Are Living Wages Worth Enforcing?

Due to the struggle of the low-income families, many workers seek to enforce employers to pay wages based on what is “needed” rather than skills. These laws required that employers to increase wages to allow employees to earn above the state poverty and minimum wage line. The wages are determined by the federal poverty guidelines for a specific family size. In some states, it is set at 130% of the poverty line; even at this rate, families are still eligible for food stamps.

The law requires any business that provides a service to a city or vise versa, to pay wages high enough to keep workers’ families (family of four) above the poverty line without additional aid from government subsidies or having to work more than two jobs. The company must pay at least $1 or $2 more per hour without the requirement of health benefits. Some states have added the twelve-paid vacation day requirement.

The living wages laws were first adopted in 1994 in the city of Baltimore, MD to mandate a higher wage for government workers. Now, nearly 100 cities and counties have shifted into the movement. The first adopted federal minimum wage was raised to $5.15 an hour in the early 1990s, adding $1.80 to the original wage that was set in the 1980s.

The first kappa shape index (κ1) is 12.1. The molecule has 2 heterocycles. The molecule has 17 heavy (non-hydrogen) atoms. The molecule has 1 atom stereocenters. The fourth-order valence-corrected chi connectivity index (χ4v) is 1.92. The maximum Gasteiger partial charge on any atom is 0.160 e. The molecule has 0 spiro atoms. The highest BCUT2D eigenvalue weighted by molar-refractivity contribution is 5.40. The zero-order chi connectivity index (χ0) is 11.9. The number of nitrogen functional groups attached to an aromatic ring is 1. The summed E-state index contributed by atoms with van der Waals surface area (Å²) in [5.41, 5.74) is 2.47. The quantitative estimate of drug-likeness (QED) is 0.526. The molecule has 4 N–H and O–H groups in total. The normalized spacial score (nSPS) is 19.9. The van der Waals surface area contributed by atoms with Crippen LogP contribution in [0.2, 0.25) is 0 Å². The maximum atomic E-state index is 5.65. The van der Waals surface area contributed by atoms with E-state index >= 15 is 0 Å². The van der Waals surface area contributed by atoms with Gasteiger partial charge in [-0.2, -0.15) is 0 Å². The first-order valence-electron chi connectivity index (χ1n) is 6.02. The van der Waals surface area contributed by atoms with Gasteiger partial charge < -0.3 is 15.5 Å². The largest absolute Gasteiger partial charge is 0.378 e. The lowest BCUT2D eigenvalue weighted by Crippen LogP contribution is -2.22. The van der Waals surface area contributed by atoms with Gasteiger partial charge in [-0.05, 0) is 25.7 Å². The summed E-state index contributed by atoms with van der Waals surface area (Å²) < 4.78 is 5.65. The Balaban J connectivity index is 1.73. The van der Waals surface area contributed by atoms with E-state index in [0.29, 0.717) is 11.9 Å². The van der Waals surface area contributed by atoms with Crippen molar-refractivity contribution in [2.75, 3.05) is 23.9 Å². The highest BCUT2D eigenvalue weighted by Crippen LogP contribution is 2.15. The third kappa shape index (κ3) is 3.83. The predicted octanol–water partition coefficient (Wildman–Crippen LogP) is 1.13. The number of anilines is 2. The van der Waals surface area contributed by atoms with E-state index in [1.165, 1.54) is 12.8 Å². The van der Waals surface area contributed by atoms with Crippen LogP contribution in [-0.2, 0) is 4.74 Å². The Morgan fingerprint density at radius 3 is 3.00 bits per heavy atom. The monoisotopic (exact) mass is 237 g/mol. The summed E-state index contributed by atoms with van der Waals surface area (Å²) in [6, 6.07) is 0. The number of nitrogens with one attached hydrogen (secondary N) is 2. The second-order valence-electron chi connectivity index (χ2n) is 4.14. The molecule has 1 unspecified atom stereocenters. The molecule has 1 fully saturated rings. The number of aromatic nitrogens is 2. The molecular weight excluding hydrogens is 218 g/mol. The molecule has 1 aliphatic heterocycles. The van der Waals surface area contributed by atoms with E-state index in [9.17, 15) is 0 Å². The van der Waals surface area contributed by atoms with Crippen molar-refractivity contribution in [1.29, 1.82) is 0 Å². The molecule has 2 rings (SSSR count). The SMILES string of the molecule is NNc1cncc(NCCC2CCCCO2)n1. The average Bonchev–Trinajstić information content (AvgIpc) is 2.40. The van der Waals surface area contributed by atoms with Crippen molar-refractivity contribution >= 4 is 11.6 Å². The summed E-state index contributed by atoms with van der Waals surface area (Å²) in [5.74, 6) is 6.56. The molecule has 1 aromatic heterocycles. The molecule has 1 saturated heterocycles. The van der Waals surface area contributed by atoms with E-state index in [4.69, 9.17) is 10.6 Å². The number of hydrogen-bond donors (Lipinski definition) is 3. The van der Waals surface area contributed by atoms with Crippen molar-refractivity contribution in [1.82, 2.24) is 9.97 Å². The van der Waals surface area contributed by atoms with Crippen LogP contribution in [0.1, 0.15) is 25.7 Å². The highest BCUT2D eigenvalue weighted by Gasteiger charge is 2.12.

The living wage law is the necessary element which will prevent the city government from creating jobs that pay extremely low wages which result in workers living in poverty, The enforcement is a way to reverse the descending drift in wages for poor working families; from a study compiled by the Economic Policy Institution, it indicated that the wages for the lowest-paid 10% of workers fell 3.9% between 1979 and 1999. Hence, the number of low-wage jobs increased and workers are earning below what they could earn to support a family. Without the law, the government will create new jobs which will not guarantee to pay a decent wage.

By putting more money into workers paychecks, there was no need for them to find additional employment nor did they need to apply for charity funds. Workers are able to reduce their hours and spend more time with their families and/or enroll in classes to advance their careers. Without the extra hours worked, they are able to become more productive at their jobs and companies can benefit from the increased circulation of money. Now the workers are able to support themselves, taxpayers will not have to pay more taxes to support social programs such as foods stamps and welfare. The cities will have less crime, more homeownership, and parents can spend more time with their children.

In addition to securing employment for poor families, the economy at large will benefit. It will add more income to the pockets of the working families who will increase spending and decrease the overall poverty level. Thus, it will stimulate the economy that will create new jobs and better service from the government. Contractors that receive subsides from the local government will increase productivity to generate efficient and effective services for the public.